The proximate compositions of noodles were determined according to AOAC [9]. The moisture content was determined using the official method of 934.01, ash content was determined using the official method of 923.03, crude fat content was determined using the official method of 920.39, crude protein () was determined using the official method of 981.10, crude fiber was determined by using AOAC [10], and total carbohydrate was determined by the difference method. Gross energy was calculated by using Atwater’s conversion factor, 16.7 kJ/g for protein and carbohydrate and 37.4 kJ/g for fat. Condensed tannin and phytate contents were determined according to Norhaizan and Faizadatul (2009). The phytate content was calculated by dividing the measured value of phytic acid by molecular weight (240) of phytic acid.

2.5. Microbial Analysis of Noodles

Total bacteria and yeast and mold count were determined on noodle samples according to AOAC (1984). A gram of noodle samples was taken aseptically after storing for 2 days at room temperature (25°C) and homogenized in 99 ml sterile peptone water 0.1% in a blender for 2 minutes, and serial dilutions were made. Dilution of 0.1 ml was spread plated in sterile Petri dishes. The stomacher dilution representing 10-1, 10-2, 10-3, 10-4, and 10-5 was prepared using 9 ml peptone water tubes. The plate count agar (PCA) with chloramphenicol addition was used for yeast and mold count after incubation at 25°C for 5 days, and molten plate count agar (PCA) was used for total bacteria count after incubation at 35°C for 48 hrs. Visible colonies were counted using a colony counter, and the count was expressed as log CFU/g of the original sample.

2.6. Sensory Evaluation of Noodles

The panelists used in the study were Hawassa University Food Science students. The students used for the sensory evaluation took the course “Sensory evaluation and product development.” A total of 20 panelists participated in the study, and they were well trained regarding the experiment. The environment for sensory evaluation was controlled effectively, and the sensory evaluation took place in the panel box which included water for rinsing. Under the panel box, cooked noodles coded with three-digit numbers were randomly given to the panelists, and the sensory evaluation was carried out using a five-point hedonic scale (1 = dislike very much, 2 = dislike, 3 = neither like nor dislike, 4 = like, and 5 = like very much) for its color, taste, aroma, texture, and overall acceptability.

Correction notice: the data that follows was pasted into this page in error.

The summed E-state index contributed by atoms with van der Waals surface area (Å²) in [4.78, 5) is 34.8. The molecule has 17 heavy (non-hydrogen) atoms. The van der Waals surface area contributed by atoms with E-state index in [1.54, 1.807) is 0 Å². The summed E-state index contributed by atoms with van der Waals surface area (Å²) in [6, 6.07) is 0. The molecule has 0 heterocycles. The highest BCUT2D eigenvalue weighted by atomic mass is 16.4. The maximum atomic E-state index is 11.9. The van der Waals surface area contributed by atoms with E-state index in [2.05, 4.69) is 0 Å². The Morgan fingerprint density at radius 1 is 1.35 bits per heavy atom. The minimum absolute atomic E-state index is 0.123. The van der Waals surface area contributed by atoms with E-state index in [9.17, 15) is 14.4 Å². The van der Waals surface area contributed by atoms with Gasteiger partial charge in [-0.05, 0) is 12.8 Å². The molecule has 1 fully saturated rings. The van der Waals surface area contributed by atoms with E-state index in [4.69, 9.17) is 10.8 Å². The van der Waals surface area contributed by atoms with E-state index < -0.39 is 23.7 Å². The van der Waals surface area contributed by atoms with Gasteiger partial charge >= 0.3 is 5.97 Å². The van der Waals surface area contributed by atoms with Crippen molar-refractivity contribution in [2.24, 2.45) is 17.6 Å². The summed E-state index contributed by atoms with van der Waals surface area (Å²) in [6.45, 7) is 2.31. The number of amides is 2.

2.7. Experimental Design and Data Analysis

The data of proximate composition, antinutritional content, microbial load, and sensory acceptability of noodle samples from five treatments were subjected to SAS software version 9. Complete randomized design (CRD) was used to analyze proximate composition, antinutritional content, and microbial load, and randomized complete block design (RCBD) was used for analyzing the sensory score. The mean separation was done using Tukey’s HSD test at .

3. Result and Discussion

3.1. Proximate Compositions

The proximate compositions of noodles made from composite flour of wheat and moringa leaf are presented in (Table 2). The moisture content of noodles was varied from 10.83 to 7.72%. Noodles made from 5, 10, 15, and 20% of moringa leaf powder had lower () moisture content as compared to 100% wheat-based noodles. The study revealed that moisture content of noodles was decreased by 28.71% as moringa concentration is increased by 20%, and a comparable result was observed in noodles made from Anchote flour (Coccinia abyssinica) (10.41-5.57%) (Beruk, 2015). The lower moisture content might be due to the lower water absorption capacity of moringa leaf powder [11].


TreatmentMoisture (%)Protein (%)Fat (%)Ash (%)Fiber (%)Carbohydrate (%)Energy (kcal)

C
T1
T2
T3
T4

C is 100 wheat (control); T1 is 5% moringa and 95% wheat; T2 is 10% moringa and 90% wheat; T3 is 15% moringa and 85% wheat; T4 is 20% moringa and 80% wheat. Means followed by different superscript letters across the column indicate significant difference at .